Top left: a screenshot of the subject set choice panel where volunteers choose a herbarium specimen set. These are grouped by geographical regions of the world. In the screenshot 4 sets are visible: Inner China, Korea and Taiwan, India Bangladesh and Pakistan, Malay Islands and Southern Africa. An arrow goes to a second screenshot (bottom right) which lists the specimens within the Malay islands subset. There are red boxes around the headers Botanist and Species indicating where volunteers can either sort alphabetically or search columns. Behind the screenshots are sections of herbarium specimens showing collection labels with typed headers.
Image showing how volunteers first choose a subject set for a particular region of the world (top left) and can then search and sort by botanist or species (bottom right). Behind these screenshots are examples of herbarium collection labels with a mixture of typed and handwritten information.

Unlike Digivol where most of the label is transcribed as a single task, Zooniverse project volunteers will transcribe selected information from these collection labels through a series of short workflows.

We have chosen our Gesneriaceae specimens for this project. It is a pan-tropical and species diverse family of ecological importance and one of our research-focus families, with in-house research staff working on the classification, naming and identification of species within it.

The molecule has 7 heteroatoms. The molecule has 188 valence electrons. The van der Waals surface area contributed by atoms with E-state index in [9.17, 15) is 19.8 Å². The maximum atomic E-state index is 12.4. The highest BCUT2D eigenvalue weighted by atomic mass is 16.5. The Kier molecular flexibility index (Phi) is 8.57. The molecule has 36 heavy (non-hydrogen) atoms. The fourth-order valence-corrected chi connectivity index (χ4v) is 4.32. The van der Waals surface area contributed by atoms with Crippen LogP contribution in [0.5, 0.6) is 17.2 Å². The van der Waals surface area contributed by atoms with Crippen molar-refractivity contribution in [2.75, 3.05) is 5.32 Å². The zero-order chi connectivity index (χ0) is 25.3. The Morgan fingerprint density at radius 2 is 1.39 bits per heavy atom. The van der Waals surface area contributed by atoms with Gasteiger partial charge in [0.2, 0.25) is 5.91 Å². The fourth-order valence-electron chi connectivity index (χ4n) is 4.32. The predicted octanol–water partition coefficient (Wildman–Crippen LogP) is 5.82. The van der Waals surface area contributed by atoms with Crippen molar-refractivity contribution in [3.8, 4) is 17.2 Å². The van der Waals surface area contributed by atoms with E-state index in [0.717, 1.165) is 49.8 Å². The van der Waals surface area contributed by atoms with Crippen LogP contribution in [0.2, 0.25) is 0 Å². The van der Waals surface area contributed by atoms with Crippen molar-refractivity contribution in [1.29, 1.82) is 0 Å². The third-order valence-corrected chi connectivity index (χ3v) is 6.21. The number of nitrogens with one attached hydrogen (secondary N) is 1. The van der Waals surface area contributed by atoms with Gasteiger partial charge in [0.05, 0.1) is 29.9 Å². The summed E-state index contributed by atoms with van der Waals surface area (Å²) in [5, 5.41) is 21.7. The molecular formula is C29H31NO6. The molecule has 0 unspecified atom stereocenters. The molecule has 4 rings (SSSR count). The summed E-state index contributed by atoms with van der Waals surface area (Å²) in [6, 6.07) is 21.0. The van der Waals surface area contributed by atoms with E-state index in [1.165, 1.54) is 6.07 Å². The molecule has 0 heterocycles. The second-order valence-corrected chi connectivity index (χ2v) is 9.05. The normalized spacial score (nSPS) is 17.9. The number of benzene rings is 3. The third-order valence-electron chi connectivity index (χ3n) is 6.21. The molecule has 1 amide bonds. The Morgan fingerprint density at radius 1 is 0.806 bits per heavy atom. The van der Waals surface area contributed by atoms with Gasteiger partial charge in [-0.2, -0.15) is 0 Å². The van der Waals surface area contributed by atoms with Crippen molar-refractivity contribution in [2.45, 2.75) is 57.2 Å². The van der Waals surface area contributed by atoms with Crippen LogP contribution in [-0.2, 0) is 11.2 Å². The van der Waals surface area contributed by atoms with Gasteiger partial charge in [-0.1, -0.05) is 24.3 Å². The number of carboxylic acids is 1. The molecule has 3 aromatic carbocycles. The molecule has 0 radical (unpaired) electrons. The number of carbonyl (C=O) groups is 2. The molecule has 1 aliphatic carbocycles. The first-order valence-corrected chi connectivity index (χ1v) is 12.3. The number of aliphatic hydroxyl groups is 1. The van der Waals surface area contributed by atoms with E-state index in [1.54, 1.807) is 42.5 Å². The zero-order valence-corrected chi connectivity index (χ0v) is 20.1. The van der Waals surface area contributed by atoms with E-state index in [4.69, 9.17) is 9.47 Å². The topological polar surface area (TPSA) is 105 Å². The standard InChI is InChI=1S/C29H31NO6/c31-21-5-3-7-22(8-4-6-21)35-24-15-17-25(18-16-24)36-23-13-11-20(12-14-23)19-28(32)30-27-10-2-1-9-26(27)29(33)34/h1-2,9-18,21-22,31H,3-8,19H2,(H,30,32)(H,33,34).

Once complete the data transcribed by volunteers will be available on our online catalogue and the Global Biodiversity Information Facility (GBIF), which is an international organisation that focuses on making biodiversity data available from institutes across the globe on a single portal.

Get involved

If you’d like to try out this new project, please visit the Zooniverse site.

No previous experience is necessary, and we welcome everyone who might like to get involved. We’d be hugely grateful for your time.

Our Zooniverse project is the third to launch as part of the overarching Engaging Crowds project. You can also find and take part in HMS NHS: The Nautical Health Service from the National Maritime Museum and Scarlets and Blues from The National Archives, both of which also provide transcriber choice via the Zooniverse new indexing tool.

References and Resources

Towards a National Collection

Engaging Crowds Website

The Zooniverse Indexing Tool Blog Post

RBGE Zooniverse Project

The National Archives Zooniverse Project

The National Maritime Museum Zooniverse Project

The RBGE Herbarium Catalogue

The Global Biodiversity Information Facility